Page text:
Tarzan of the Apes

Front Cover
Cosimo, Inc., Jan 1, 2008 - Fiction - 228 pages
3 Reviews
From a lofty perch Tarzan viewed the village of thatched huts across the intervening plantation. He saw that at one point the forest touched the village, and to this spot he made his way, lured by a fever of curiosity to behold animals of his own kind, and to learn more of their ways and view the strange lairs in which they lived. His savage life among the fierce wild brutes of the jungle left no opening for any thought that these could be aught else than enemies. Similarity of form led him into no erroneous conception of the welcome that would be accorded him should he be discovered by these, the first of his own kind he had ever seen. Tarzan of the Apes was no sentimentalist. He knew nothing of the brotherhood of man. All things outside his own tribe were his deadly enemies... from Chapter X: The Fear-Phantom Edgar Rice Burroughs created one of the most iconic figures in American pop culture, Tarzan of the Apes, and it is impossible to overstate his influence on entire genres of popular literature in the decades after his enormously winning pulp novels stormed the publics imagination. Tarzan of the Apes, first published in 1912, is the first installment of Burroughs tales of the ape-man, which would expand to encompass more than two-dozen books. Here, an English boy orphaned in Africa is raised by apes, becoming a fearsome creature of the jungle until he discovers his true identity as John Clayton, Lord Greystoke, and make his first tentative forays back into human civilization, through his love for the only human woman he has ever seen, Jane Porter. American novelist EDGAR RICE BURROUGHS (18751950) wrote dozens of adventure, crime, and science-fiction novels that are still beloved today, including At the Earths Core (1914), The Beasts of Tarzan (1916), A Princess of Mars (1917), The Land That Time Forgot (1924), and Pirates of Venus (1934). He is reputed to have been reading a comic book when he died.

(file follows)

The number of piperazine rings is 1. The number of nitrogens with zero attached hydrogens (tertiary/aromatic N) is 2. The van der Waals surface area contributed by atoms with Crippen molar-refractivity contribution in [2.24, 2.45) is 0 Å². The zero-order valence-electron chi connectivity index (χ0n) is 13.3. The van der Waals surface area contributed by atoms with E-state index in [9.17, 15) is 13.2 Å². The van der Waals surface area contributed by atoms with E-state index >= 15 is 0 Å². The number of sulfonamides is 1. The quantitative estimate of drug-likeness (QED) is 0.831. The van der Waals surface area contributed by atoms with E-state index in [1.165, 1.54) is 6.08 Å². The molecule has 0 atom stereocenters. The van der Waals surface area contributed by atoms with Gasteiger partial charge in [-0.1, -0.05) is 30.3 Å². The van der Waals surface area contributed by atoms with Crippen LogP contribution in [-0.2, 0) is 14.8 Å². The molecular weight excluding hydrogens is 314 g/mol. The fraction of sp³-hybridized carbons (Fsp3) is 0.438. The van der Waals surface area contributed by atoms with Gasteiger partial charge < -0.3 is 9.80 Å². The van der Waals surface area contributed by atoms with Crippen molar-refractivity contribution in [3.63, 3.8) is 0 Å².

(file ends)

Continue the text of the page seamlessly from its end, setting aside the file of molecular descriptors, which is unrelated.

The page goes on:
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Review: Tarzan of the Apes

User Review  - Elizabeth M. - Christianbook.com

Hollywood has done such a hack job on this; you can forget how intelligent a writer Edgar Rice Burroughs was. I was never a fan of the whole "Tarzan" idea, but my boys sure loved the story. They think all Tarzan movies are ridiculous now that they have read this. Read full review

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Tarzan of the Apes was a fantastic book as I recall as a young man of maybe 13years of age as to my surprise I think Cheetah in the book was a panther ( I think ,not too sure)the story was great and I really hope they would make more Tarzan movies those were the great days.

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About the author (2008)

Edgar Rice Burroughs was born on September 1, 1875, in Chicago. His father, George Tyler was a distiller and a battery manufacturer. Early in life Burroughs attempted to support his family in a variety of occupations, including railroad policeman, business partner, and miner. None of these proved successful. However, Burroughs had always enjoyed reading adventure fiction and decided to try his hand at writing. His first attempt, written under the pseudonym Normal Bean, sold very quickly and Burroughs' career took off. Although critics and educators have not always been supportive of Burroughs' writing, the characters in his stories have entertained readers for many years. Tarzan was the most popular, earning Burroughs enough money to start his own publishing house and a motion picture company. Another character, John Carter, is the hero of Burroughs' Mars adventure series. The continuing popularity of these characters has led some critics to reconsider the value of Burroughs' writing and to acknowledge significant themes in his stories. Burroughs died on March 19, 1950.

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